Since the late 1970s, there have been well over 3000 publications and over 1000 research studies documenting medical and psychological research on mindfulness which demonstrate its validity and breadth of application.
A study at the University of Oxford in 2013 found evidence that 273 participants in their eight week mindfulness course experienced:
- a 58% reduction in anxiety levels
- a 57% reduction in depression
- a 40% reduction in stress
Participants reported they were able to:
- Recognise, slow down or stop automatic and habitual reactions
- Respond more effectively to complex or difficult situations
- See situations more clearly
- Become more creative
- Achieve balance and resilience
Regular practice means we can access the rather pleasant gamma wave brain states with relative ease and gradually the structure of the brain undergoes considerable change.
It used to be thought that the brain basically stopped developing and growing when we reached adulthood. In recent years, studies have proved that the brain has neuroplasticity and can actually rewire and change throughout our lives, especially when we engage in certain practices, like Mindfulness.
So there is no need to change or improve who we are. Just the act of noticing. Becoming aware of what is happening inside and holding what is present with kindness, love and compassion. Then, it’s out of our hands. These positive changes happen despite ourselves and the thinking mind.
Einstein Buddha, Science and Evolution – they’ve got your back.
The analgesic effect of mindfulness meditation involves multiple brain mechanisms including the activation of the anterior cingulate cortex and the ventromedial prefrontal cortex. In addition, brief periods of MM training increases the amount of grey matter in the hippocampus and parietal lobe. Other neural changes resulting from MM may increase the efficiency of attentional control. … these findings may represent an underlying brain mechanism associated with mindfulness-based improvements in mental health.
Researchers from Massachusetts General Hospital, Bender Institute of Neuroimaging in Germany, and the University of Massachusetts Medical School
The UK National Institute of Clinical Excellence (NICE) endorses Mindfulness Based Cognitive Therapy(MBCT) as an effective treatment for anxiety and depression. This practice is clinically proven to be at least as effective as anti-depressants.
Mindfulness instead of anti-depressants?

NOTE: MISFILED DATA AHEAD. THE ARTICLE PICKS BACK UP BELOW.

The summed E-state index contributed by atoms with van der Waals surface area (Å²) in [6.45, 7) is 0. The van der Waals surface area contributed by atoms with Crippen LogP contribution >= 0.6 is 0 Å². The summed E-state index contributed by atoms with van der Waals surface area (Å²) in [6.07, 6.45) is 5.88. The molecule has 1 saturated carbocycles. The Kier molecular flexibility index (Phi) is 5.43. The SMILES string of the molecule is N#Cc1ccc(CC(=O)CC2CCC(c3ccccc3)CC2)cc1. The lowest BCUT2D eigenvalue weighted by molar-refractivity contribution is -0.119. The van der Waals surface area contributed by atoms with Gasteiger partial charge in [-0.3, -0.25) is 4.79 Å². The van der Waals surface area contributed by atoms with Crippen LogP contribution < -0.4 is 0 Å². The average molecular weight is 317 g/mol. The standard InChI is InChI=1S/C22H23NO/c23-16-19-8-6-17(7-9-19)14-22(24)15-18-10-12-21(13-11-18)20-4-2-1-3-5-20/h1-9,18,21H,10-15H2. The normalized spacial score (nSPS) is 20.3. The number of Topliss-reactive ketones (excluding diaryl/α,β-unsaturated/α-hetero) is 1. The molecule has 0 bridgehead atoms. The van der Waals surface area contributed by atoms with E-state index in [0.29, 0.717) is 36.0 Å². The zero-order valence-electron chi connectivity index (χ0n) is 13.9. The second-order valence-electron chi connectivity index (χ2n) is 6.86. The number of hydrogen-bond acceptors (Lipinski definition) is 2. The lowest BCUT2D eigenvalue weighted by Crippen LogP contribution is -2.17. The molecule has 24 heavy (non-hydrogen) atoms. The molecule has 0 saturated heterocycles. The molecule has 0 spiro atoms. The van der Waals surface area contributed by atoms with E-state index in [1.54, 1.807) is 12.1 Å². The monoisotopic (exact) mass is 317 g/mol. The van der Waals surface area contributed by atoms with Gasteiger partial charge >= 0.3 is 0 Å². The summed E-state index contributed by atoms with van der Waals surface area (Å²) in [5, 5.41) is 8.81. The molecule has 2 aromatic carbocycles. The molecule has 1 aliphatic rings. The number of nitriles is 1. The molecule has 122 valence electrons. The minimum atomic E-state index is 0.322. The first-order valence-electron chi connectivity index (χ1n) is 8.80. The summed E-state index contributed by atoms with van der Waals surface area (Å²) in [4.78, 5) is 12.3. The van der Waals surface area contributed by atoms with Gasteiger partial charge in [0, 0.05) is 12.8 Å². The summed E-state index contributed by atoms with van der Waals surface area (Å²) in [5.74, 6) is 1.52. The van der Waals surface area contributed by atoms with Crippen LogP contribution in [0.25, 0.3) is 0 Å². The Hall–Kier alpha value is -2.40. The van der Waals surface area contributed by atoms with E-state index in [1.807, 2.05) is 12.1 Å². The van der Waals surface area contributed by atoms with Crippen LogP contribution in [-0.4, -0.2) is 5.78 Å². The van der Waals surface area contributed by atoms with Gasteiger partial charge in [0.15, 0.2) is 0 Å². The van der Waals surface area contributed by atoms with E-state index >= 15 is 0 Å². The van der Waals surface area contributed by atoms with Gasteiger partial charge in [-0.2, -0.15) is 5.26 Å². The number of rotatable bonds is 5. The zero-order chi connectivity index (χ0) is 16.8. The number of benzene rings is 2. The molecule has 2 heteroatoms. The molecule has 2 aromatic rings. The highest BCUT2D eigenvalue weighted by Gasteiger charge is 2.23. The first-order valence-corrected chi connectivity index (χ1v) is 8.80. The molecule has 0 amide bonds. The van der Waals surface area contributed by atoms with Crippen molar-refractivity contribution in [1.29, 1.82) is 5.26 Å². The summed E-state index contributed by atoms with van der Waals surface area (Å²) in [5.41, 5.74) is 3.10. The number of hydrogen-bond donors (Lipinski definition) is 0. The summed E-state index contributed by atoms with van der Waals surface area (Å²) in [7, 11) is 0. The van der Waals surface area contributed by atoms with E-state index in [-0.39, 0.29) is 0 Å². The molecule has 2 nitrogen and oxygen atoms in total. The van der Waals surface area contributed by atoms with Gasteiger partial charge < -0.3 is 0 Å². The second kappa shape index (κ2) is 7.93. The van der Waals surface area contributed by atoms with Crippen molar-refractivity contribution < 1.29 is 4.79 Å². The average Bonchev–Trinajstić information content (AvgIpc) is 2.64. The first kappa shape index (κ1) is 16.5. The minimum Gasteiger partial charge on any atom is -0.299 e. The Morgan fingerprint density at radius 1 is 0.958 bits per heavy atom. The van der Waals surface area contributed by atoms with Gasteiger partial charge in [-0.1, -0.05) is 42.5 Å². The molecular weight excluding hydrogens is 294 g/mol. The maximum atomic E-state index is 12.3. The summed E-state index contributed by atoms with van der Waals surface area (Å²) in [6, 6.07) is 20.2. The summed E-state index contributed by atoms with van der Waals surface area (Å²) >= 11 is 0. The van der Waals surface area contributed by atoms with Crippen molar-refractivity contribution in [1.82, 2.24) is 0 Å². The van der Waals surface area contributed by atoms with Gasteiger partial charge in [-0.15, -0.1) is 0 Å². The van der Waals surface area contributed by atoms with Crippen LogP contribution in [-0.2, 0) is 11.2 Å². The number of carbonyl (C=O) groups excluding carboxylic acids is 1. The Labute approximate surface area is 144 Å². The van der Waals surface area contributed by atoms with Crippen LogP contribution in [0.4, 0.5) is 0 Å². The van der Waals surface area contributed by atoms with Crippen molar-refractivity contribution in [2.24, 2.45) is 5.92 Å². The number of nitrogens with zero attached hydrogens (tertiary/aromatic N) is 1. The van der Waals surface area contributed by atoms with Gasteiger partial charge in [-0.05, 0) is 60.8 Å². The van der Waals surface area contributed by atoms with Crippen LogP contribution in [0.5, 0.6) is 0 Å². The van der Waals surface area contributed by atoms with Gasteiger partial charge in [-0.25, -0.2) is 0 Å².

Depression is a crippling condition which can leave us feeling utterly bereft and powerless. It is complex, chemical and emotional; deserves great care and attention and often professional help. At the same time, it is also a perfectly normal human response to certain causes and conditions, some of which we are aware and some not. We are not ‘wrong’ or ‘flawed’ to have it. Who knows, maybe the depression has something useful to tell us about our lives and skilful mindfulness practise will help us inquire into this.
Scientific research and our own experience tells us mindfulness makes a huge difference to those of us who suffer with depression. However, there are two subtle influences that can trip us up if we are unaware.
Mindfulness is often portrayed in such a way that leads us to believe it offers some kind of instant magical transcendence over all of our emotional and physical pain and if it doesn’t, we must be doing it ‘wrong’. It is true mindfulness offers tangible relief, but it is neither magical or instant. It is dangerous to allocate miraculous qualities to mindfulness, as this leads us to have unrealistic expectations. We are setting ourselves up for perceived failure, disappointment and even despair; not so great for those of us already hanging on by our fingernails.
There is also a subtle message from those in so called ‘spiritual circles’ that shames people who take anti-depressants whilst practising mindfulness – it shouldn’t be necessary right? This is utter dangerous bull…. rubbish. For starters, there are different degrees of depression and many reasons why a someone might need and a doctor might recommend, medication. Any vaguely sensible person would not criticise someone for getting a cast put on a broken leg, so why the harshness over a chemical imbalance? So to those of you who brutally judge others and have no medical qualification or personal experience of debilitating depression, this Mindful Delinquent has a spiritual message especially for you.
Sorry a little residual bitterness here at MD HQ. Where was I? Oh yes, Mindfulness is an incredibly powerful tool this is absolutely true, but it can be dangerous to suddenly stop or reduce the dosage of medication without consulting with your doctor first. There are many approaches to depression which can support us; fresh air, regular mild exercise, meaningful connection with others and therapies such as CBT, can all be part of a wider approach solution.
So here is some good news – taking an anti-depressant does not affect our ability to practise mindful meditation effectively. It really does not. I myself take a low dose of anti-depressant and know other practitioners who do the same. I find this, together with regular mindfulness practise and good self care works pretty well for me.
Traditionally Mindfulness had but one primary purpose, to relieve our suffering. This is not a competition about being ‘the best’ or ‘the most spiritual’; it’s about holding the barely tenable pain of depression and the human condition in general, with shed loads of kindness love and compassion. What happens then, happens despite ourselves. We get okay and most importantly, we get okay, when we are not okay. That is the transformative power of this practice – our relationship to what is happening changes and we become sort of ……….. alright. What we don’t do is sprout wings and elevate up the Chiswick High Road.